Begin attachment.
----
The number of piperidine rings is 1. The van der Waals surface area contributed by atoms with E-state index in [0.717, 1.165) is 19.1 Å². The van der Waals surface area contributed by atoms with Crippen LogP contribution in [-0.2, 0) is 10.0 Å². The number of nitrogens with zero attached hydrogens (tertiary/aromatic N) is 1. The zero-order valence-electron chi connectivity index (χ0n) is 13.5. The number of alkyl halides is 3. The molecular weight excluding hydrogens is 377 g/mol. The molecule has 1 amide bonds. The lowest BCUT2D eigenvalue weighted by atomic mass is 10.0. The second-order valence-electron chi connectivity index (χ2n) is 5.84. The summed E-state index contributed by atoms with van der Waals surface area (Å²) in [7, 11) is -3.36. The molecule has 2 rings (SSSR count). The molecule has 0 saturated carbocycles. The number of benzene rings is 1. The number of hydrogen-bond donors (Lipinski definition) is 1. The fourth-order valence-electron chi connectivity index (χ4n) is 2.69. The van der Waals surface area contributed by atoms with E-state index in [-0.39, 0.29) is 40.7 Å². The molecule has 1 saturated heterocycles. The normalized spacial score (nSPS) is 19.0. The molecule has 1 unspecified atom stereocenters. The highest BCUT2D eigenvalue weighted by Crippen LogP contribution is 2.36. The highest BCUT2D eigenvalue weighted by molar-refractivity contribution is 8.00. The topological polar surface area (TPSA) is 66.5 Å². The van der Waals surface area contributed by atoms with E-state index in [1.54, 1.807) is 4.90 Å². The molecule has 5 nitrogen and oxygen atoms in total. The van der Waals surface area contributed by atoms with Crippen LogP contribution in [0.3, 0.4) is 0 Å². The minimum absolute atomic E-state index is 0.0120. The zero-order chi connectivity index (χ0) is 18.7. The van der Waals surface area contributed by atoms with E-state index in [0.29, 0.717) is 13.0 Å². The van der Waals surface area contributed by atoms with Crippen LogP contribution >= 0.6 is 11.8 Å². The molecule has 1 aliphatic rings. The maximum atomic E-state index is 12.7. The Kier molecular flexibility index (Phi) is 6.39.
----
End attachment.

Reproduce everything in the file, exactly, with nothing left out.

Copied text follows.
The number of piperidine rings is 1. The van der Waals surface area contributed by atoms with E-state index in [0.717, 1.165) is 19.1 Å². The van der Waals surface area contributed by atoms with Crippen LogP contribution in [-0.2, 0) is 10.0 Å². The number of nitrogens with zero attached hydrogens (tertiary/aromatic N) is 1. The zero-order valence-electron chi connectivity index (χ0n) is 13.5. The number of alkyl halides is 3. The molecular weight excluding hydrogens is 377 g/mol. The molecule has 1 amide bonds. The lowest BCUT2D eigenvalue weighted by atomic mass is 10.0. The second-order valence-electron chi connectivity index (χ2n) is 5.84. The summed E-state index contributed by atoms with van der Waals surface area (Å²) in [7, 11) is -3.36. The molecule has 2 rings (SSSR count). The molecule has 0 saturated carbocycles. The number of benzene rings is 1. The number of hydrogen-bond donors (Lipinski definition) is 1. The fourth-order valence-electron chi connectivity index (χ4n) is 2.69. The van der Waals surface area contributed by atoms with E-state index in [-0.39, 0.29) is 40.7 Å². The molecule has 1 saturated heterocycles. The normalized spacial score (nSPS) is 19.0. The molecule has 1 unspecified atom stereocenters. The highest BCUT2D eigenvalue weighted by Crippen LogP contribution is 2.36. The highest BCUT2D eigenvalue weighted by molar-refractivity contribution is 8.00. The topological polar surface area (TPSA) is 66.5 Å². The van der Waals surface area contributed by atoms with E-state index in [1.54, 1.807) is 4.90 Å². The molecule has 5 nitrogen and oxygen atoms in total. The van der Waals surface area contributed by atoms with Crippen LogP contribution in [0.3, 0.4) is 0 Å². The minimum absolute atomic E-state index is 0.0120. The zero-order chi connectivity index (χ0) is 18.7. The van der Waals surface area contributed by atoms with E-state index in [0.29, 0.717) is 13.0 Å². The van der Waals surface area contributed by atoms with Crippen LogP contribution >= 0.6 is 11.8 Å². The molecule has 1 aliphatic rings. The maximum atomic E-state index is 12.7. The Kier molecular flexibility index (Phi) is 6.39.